Weekly wild news from our reserves – 15 October 2021
It’s the season for magical murmurations. This film taken at Trimley Marshes shows the birds’ synchronised circling, as they are seemingly unperturbed by the noisy port activities nearby!
British white cattle get a manicure
Our British white cattle at Church Farm had hoof trim and health check this week. Some seemed keener than others, forming an orderly queue whilst others tried to hide from the trimmer!
Brent geese passing through
There has been a steady flow of geese passing through Dingle Marshes, this video shows one of many flocks overhead. A common wintering bird, the Brent goose is the smallest of our geese - it is only just bigger than a mallard. Brent geese gather in large flocks of hundreds of birds and, unlike other geese, do not fly in tight 'skeins' (V-formations) but rather wavering lines of birds.
The fungi formally known as…
Agaricus augustus or ‘the prince’ is reputedly one of the very finest of edible fungi, usually appearing in small groups in open woodland or beneath parkland trees, particularly conifers. A widespread but occasional find, The prince is exceptional among woodland mushrooms in being relatively straightforward to recognise from a distance. If you are ever in any doubt its bitter-almond odour provides additional assurance when identifying. If you are planning a fungi foray, we recommend a policy of look and identify but do not touch or pick as many fungi are highly poisonous. (Because the presence of fruiting bodies are so important for a fully functional ecosystem, fungi foraging is not permitted on our nature reserves).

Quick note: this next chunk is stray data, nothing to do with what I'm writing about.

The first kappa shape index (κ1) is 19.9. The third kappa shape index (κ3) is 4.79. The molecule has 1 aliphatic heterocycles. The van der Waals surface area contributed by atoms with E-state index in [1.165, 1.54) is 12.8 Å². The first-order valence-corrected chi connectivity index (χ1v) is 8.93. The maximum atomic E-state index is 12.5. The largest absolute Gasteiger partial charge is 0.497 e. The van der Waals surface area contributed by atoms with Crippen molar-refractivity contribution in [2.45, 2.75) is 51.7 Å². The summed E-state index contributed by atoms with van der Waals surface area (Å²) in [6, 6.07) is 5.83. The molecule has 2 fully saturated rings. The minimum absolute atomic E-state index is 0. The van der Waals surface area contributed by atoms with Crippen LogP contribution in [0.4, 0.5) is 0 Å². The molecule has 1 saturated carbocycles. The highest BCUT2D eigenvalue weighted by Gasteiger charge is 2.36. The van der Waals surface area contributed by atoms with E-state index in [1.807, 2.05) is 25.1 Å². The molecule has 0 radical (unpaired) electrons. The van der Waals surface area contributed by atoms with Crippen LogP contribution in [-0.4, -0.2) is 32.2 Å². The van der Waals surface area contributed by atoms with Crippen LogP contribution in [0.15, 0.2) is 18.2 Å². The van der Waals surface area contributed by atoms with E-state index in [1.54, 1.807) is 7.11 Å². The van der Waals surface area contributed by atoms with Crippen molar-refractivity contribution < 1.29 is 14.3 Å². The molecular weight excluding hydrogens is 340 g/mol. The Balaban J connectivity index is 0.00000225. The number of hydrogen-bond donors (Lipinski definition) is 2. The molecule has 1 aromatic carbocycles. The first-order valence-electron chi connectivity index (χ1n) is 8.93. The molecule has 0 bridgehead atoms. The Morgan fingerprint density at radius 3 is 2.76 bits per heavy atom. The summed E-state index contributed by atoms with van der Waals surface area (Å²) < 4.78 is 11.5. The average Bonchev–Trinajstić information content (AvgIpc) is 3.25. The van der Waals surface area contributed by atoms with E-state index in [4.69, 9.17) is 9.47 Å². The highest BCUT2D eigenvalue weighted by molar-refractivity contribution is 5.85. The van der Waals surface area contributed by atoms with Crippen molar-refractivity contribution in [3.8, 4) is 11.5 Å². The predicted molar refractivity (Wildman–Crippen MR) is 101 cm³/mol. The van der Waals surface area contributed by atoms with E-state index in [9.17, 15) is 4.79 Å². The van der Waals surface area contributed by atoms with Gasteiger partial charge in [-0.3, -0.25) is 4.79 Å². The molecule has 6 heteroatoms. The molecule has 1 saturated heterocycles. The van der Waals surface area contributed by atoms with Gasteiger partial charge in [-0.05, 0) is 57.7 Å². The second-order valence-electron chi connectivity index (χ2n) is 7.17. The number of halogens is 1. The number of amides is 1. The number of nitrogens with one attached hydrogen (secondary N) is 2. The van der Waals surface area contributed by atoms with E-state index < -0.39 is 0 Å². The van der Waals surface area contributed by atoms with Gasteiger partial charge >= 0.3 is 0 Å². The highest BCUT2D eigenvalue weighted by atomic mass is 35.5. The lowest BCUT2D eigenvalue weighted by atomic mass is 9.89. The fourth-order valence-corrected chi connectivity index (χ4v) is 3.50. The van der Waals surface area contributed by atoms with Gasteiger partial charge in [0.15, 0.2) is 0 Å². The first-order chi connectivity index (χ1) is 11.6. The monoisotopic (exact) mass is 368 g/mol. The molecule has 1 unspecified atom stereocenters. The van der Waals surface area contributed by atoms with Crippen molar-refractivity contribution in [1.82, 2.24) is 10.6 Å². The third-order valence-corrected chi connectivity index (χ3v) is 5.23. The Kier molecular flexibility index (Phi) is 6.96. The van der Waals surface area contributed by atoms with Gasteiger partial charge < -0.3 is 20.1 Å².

This stunningly colourful moth, captured by Joe at Lackford Lakes, is named the herald. Like some other moths, it overwinters as an adult, and as a result, can be one of the last species to be seen in one year, and one of the first in the next. It is also sometimes found hibernating inside barns and outbuildings. The adults are attracted to both light and sugar, and the species is fairly common and well distributed over much of Britain. The herald’s larvae feed on willow and poplar.
Fire and brimstone
Alder buckthorn is a small, thornless tree of wet woodland, riverbanks and heathlands. It is widespread, but scarce, across England and Wales. Clusters of pale green flowers appear in late spring, and bunches of red berries ripen to a purple-black colour in autumn, as in this photograph from Knettishall Heath. Unlike its relative, purging buckthorn, alder buckthorn is a thornless tree and has narrower leaves with wavy margins and rounded tips. Alder buckthorn has smooth, dark grey bark, but surprisingly bright yellow wood that was once used for making gunpowder. Alder buckthorn is the main foodplant of the brimstone butterfly. The Brimstones and Buckthorn Project has helped to increase populations of the scarce brimstone butterfly by supplying free buckthorn saplings for people to plant in their gardens and local community, especially in the east of the county where historical populations have been lower than elsewhere.
Topping Dingle Marshes
The North Suffolk team snapped a red deer stag and a Brent goose whilst topping the reserve. Topping typically involves cutting sections of rushes and grasses, complementing grazing management to further encourage structure and diversity within the marsh habitat and to encourage marshland plants to flourish.